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Grow Your Own Garlic this Fall!

Fall is in the air for all our friends like you, West Coast Gardeners, and that means some parts of our gardens are winding down. After a blooming beautiful summer it's time to pull out the sweaters and start enjoying cooler evenings. Luckily that doesn't mean you have to give up on the gardening all together. There are still a lot of autumn gardening opportunities to feed that soil addiction and get you out to the garden centres!

The best part is it's time to grow your own garlic. Not only does it keep the vampires away, but it also adds incredible homegrown taste to your autumn and winter feasts. Let's take a look at how easy it is to grow garlic in your own garden this fall. grow your own garlic in your garden - by west coast gardens grow your own garlic in your garden - by west coast gardens

Trick or Treat in the Garden

On the West Coast we can plant our garlic in October, usually about mid month is a great time to start. In order to grow healthy bulbs, garlic needs a period of cold weather. Garlic grows from individual cloves, which are small versions of bulbs. (Like tulip and daffodil bulbs!) Be careful not to peel them or damage them, as these bulbs need their tough outer skin to protect them in the soil. When you plant your garlic cloves, put them about 6" apart to allow for lots of room for growth. They need to be placed about 4" deep in the soil, then gently watered. Garlic, like other bulbs, doesn't like to sit in water. Stay away from boggy areas and parts of your garden that doesn't drain well. You can prep the soil with some compost or Sea Soil (read all about how much we love Sea Soil in our blog post over here). grow your own garlic in your garden - by west coast gardens Pro Tip: Lots of creatures love garlic, not just humans! Keep your garlic safe from neighbourhood friends by adding netting on top, or using thorny stems (from cutting back your roses) on the garden bed until the garlic starts to sprout.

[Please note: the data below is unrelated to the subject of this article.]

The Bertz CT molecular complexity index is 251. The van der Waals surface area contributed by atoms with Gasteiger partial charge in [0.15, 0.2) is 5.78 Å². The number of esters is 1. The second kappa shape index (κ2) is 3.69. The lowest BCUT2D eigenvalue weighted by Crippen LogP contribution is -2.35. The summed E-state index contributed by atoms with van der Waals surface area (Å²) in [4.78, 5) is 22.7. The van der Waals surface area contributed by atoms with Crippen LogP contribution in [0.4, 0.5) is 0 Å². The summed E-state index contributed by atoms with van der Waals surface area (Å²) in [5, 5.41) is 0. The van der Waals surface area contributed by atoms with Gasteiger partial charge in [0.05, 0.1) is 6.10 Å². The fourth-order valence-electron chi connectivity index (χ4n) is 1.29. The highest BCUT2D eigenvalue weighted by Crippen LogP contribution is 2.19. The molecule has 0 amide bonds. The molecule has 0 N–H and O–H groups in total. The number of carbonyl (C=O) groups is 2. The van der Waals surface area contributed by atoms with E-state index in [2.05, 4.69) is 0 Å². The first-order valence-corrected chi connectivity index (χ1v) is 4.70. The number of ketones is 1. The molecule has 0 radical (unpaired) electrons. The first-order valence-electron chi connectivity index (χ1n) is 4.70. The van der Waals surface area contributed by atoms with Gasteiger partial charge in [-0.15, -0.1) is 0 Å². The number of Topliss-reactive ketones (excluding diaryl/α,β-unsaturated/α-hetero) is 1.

But When Do We Eat?

Your garlic takes a while to get plump and juicy, but you can expect action around February or March with tall sprouts popping up. Harvest time for your garlic is late June or early July. As soon as the tall leaves start to turn yellow, stop watering your garlic, it's important to withhold water at this point.

You can tell that it's ready to harvest when most of the tall leaves have turned yellow and look a bit dried out. Time to harvest that garlic! Gently dig around them and life both the bulb and stem out of the soil. At this point the garlic bulb needs to dry out, which can be done in the sun (if it's sunny weather!) or an indoor dry space. Leave it for about two weeks and then cut off the leaves, leaving an inch or two. Store your homegrown garlic bulbs in a cool, dry and dark space (not the fridge).

Garlic is a super nutritions food and even better when you grow it yourself and can control what kind of soil it's grown in. Garlic contains essential nutrients like Manganese, Vitamin B6, Vitamin C, Selenium, Copper, Calcium and more! Garlic is also known to help fight colds and flu, as it boosts the immune system. Other amazing benefits that come from eating garlic include lowering of blood pressure, improving cholesterol and providing antioxidants.

An all around healthy and absolutely delicious addition to your kitchen, try growing your own garlic this fall in your garden! 


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